The disconnect between true and false has been a boon for companies trying to turn a quick profit.
There are more of these sites now because there's an awareness that people can create fake news sites and make money from the ads. A few years ago, we were mostly dealing with people who were misinformed, but not malicious.
The rise of scammers has ensnared two of the world's largest internet companies, Facebook and Google, in controversy over their role in giving fake news such an influential platform.
Here are some tips on how to spot fake news:
- Stay away from sites with suspicious-looking web addresses, like those ending in .tk, .lo or .co.com.
- Pay attention to the article's author. If there's no byline on a story, or there is only one author for every post on the entire website, watch out. It may be an imposter.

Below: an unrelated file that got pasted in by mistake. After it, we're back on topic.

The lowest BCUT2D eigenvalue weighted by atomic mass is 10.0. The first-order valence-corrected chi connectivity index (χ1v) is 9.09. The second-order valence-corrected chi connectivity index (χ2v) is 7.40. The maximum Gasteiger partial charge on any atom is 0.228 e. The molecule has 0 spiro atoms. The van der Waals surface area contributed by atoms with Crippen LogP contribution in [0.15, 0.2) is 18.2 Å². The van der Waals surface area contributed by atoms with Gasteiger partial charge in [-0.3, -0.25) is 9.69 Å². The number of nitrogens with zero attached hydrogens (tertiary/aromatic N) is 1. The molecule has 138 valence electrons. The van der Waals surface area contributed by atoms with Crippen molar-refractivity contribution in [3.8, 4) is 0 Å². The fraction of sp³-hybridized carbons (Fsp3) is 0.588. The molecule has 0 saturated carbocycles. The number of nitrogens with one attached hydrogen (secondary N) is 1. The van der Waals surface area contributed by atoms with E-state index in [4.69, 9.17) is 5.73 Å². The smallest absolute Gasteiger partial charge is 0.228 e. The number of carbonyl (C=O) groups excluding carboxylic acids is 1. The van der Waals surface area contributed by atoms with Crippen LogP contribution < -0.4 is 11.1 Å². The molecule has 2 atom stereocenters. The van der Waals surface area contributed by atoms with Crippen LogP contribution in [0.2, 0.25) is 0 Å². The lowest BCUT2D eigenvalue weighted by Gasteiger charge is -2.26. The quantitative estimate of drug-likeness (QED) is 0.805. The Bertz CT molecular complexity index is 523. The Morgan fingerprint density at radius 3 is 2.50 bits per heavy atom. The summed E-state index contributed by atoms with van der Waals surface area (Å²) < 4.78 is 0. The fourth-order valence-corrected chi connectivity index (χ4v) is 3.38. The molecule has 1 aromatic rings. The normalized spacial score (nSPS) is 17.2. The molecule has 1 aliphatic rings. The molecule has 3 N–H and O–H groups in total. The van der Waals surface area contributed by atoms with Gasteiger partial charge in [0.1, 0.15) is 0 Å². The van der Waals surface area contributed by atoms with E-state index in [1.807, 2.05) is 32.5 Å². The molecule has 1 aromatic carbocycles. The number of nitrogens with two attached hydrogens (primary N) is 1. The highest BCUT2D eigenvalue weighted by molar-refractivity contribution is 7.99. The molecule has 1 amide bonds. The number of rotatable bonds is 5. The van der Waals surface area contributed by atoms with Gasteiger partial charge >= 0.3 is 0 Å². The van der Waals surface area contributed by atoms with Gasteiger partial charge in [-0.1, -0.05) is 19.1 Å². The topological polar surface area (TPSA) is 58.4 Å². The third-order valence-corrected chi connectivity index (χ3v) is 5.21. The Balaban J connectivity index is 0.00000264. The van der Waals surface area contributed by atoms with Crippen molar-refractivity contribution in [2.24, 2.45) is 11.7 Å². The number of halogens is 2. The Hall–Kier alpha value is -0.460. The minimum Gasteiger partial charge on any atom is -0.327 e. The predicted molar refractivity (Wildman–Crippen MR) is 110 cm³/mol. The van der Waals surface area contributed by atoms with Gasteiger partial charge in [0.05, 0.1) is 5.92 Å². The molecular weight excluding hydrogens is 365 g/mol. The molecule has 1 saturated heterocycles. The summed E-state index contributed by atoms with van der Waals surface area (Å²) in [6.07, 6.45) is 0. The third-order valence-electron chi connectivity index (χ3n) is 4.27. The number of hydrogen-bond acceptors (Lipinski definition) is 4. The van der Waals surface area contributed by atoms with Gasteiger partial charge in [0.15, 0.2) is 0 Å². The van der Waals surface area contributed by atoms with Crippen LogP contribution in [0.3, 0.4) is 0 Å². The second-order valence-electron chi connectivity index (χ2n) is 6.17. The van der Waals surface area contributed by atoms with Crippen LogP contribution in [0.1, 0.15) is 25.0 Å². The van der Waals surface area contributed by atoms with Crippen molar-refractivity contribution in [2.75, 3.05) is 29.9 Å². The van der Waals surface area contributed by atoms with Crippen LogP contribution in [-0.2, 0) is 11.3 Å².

- Be wary of news sites that host bloggers without any clear editorial or fact-checking process.
- Check if there's an "about me" section on the website. This makes it easier to spot whether the news source is legitimate.
- Get your news from a variety of places. The best way to ensure that you're not scammed by fake news is to read from a diverse array of news sources, and not just what pops up on a Facebook feed.